*THE POPULAR SCIENCE MONTHLY.*

intensity of field produced by a Weber at a distance of one centimetre; and the Weber will be the absolute C. G. S. unit strength of magnetic pole. Thus the mutual force between two ideal point-poles, each of one Weber strength held at unit distance asunder, will be one dyne; that is to say, the force which, acting for a second of time on a gramme of matter, generates a velocity of one centimetre per second.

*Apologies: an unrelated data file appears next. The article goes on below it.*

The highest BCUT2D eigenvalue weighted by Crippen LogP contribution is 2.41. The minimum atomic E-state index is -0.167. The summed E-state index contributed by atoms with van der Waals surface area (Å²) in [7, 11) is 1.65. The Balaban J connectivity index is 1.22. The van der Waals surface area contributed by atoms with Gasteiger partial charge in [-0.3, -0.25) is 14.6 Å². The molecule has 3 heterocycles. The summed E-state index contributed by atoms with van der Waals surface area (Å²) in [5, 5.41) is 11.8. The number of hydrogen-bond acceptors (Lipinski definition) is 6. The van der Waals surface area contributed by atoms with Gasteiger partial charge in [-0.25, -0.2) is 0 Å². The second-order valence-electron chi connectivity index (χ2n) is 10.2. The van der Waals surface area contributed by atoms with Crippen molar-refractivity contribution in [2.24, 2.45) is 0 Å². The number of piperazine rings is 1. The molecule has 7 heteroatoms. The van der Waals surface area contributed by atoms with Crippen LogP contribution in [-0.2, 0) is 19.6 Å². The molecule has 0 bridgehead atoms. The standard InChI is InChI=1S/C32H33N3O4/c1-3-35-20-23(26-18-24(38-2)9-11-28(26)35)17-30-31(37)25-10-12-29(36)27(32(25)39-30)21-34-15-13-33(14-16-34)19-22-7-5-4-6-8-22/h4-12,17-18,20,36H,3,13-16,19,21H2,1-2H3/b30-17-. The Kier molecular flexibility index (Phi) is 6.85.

The unit of heat has hitherto been taken variously as the heat required to raise a pound of water at the freezing-point through 1° Fahr. or Cent., or, again, the heat necessary to raise a kilogramme of water 1° Cent. The inconvenience of a unit so entirely arbitrary is sufficiently apparent to justify the introduction of one based on the electro-magnetic system, viz., the heat generated in one second by the current of an Ampere flowing through the resistance of an Ohm. In absolute measure its value is 10^{7} C. G. S. units, and, assuming Joule's equivalent as 42,000,000, it is the heat necessary to raise 0·238 gramme of water 1° Cent., or, approximately, the 11000 part of the arbitrary unit of a pound of water raised 1° Fahr., and the 14000 of the kilogramme of water raised 1° Cent. Such a heat unit, if found acceptable, might with great propriety, I think, be called the Joule, after the man who has done so much to develop the dynamical theory of heat. Professor Clausius urges the advantages of the statical system of measurement for simplicity, and shows that the numerical values of the two systems can readily be compared by the introduction of a factor which he proposes to call the critical velocity; this Weber has already shown to be nearly the same as the velocity of light. It is not immediately evident how, by the introduction of a simple multiple, signifying a velocity, the statical can be changed into dynamical values, and I am indebted to my friend Sir William Thomson for an illustration which struck me as remarkably happy and convincing. Imagine a ball of conducting matter so constituted that it can at pleasure be caused to shrink. Now let it first be electrified and left insulated with any quantity of electricity on it. After that, let it be connected with the earth by an excessively fine wire or a not perfectly dry silk fiber; and let it shrink just so rapidly as to keep its potential constant, till the whole charge is carried off. The velocity with which its surface approaches its center is the electrostatic measure of the conducting power of the fiber. Thus we see how "conducting power" is, in electrostatic theory, properly measured in terms of a velocity. Weber has shown how, in electromagnetic theory, the resistance, or the reciprocal of the conducting power of a conductor, is properly measured by a velocity. The critical velocity, which measures the conducting power in electrostatic reckoning and the resistance in electromagnetic, of one and the same conductor, measures the number of electrostatic units in the electromagnetic unit of electric quantity. Without waiting for the assembling of the International Commit-